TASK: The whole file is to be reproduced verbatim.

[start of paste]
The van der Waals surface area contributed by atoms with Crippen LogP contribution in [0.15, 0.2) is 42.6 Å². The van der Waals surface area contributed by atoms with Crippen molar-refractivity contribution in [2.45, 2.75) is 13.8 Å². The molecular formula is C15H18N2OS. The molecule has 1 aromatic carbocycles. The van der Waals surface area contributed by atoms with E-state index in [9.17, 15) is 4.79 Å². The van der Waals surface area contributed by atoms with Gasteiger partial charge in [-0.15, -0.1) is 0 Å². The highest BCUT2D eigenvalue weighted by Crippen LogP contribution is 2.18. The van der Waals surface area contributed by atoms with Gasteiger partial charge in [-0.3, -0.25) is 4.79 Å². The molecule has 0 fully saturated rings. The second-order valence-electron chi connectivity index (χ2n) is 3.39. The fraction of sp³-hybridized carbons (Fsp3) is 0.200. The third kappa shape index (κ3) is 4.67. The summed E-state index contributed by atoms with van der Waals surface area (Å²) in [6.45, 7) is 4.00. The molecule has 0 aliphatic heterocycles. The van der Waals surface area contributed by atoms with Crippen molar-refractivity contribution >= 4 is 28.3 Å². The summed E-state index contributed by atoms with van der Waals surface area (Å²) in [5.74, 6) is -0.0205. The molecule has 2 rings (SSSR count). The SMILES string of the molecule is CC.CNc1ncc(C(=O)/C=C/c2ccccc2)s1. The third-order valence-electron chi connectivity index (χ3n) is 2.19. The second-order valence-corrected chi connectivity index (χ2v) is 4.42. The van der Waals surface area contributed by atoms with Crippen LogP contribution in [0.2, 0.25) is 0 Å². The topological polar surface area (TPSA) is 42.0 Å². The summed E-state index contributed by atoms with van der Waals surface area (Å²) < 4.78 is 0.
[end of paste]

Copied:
The van der Waals surface area contributed by atoms with Crippen LogP contribution in [0.15, 0.2) is 42.6 Å². The van der Waals surface area contributed by atoms with Crippen molar-refractivity contribution in [2.45, 2.75) is 13.8 Å². The molecular formula is C15H18N2OS. The molecule has 1 aromatic carbocycles. The van der Waals surface area contributed by atoms with E-state index in [9.17, 15) is 4.79 Å². The van der Waals surface area contributed by atoms with Gasteiger partial charge in [-0.15, -0.1) is 0 Å². The highest BCUT2D eigenvalue weighted by Crippen LogP contribution is 2.18. The van der Waals surface area contributed by atoms with Gasteiger partial charge in [-0.3, -0.25) is 4.79 Å². The molecule has 0 fully saturated rings. The second-order valence-electron chi connectivity index (χ2n) is 3.39. The fraction of sp³-hybridized carbons (Fsp3) is 0.200. The third kappa shape index (κ3) is 4.67. The summed E-state index contributed by atoms with van der Waals surface area (Å²) in [6.45, 7) is 4.00. The molecule has 0 aliphatic heterocycles. The van der Waals surface area contributed by atoms with Crippen molar-refractivity contribution >= 4 is 28.3 Å². The summed E-state index contributed by atoms with van der Waals surface area (Å²) in [5.74, 6) is -0.0205. The molecule has 2 rings (SSSR count). The SMILES string of the molecule is CC.CNc1ncc(C(=O)/C=C/c2ccccc2)s1. The third-order valence-electron chi connectivity index (χ3n) is 2.19. The second-order valence-corrected chi connectivity index (χ2v) is 4.42. The van der Waals surface area contributed by atoms with Crippen LogP contribution in [0.2, 0.25) is 0 Å². The topological polar surface area (TPSA) is 42.0 Å². The summed E-state index contributed by atoms with van der Waals surface area (Å²) < 4.78 is 0.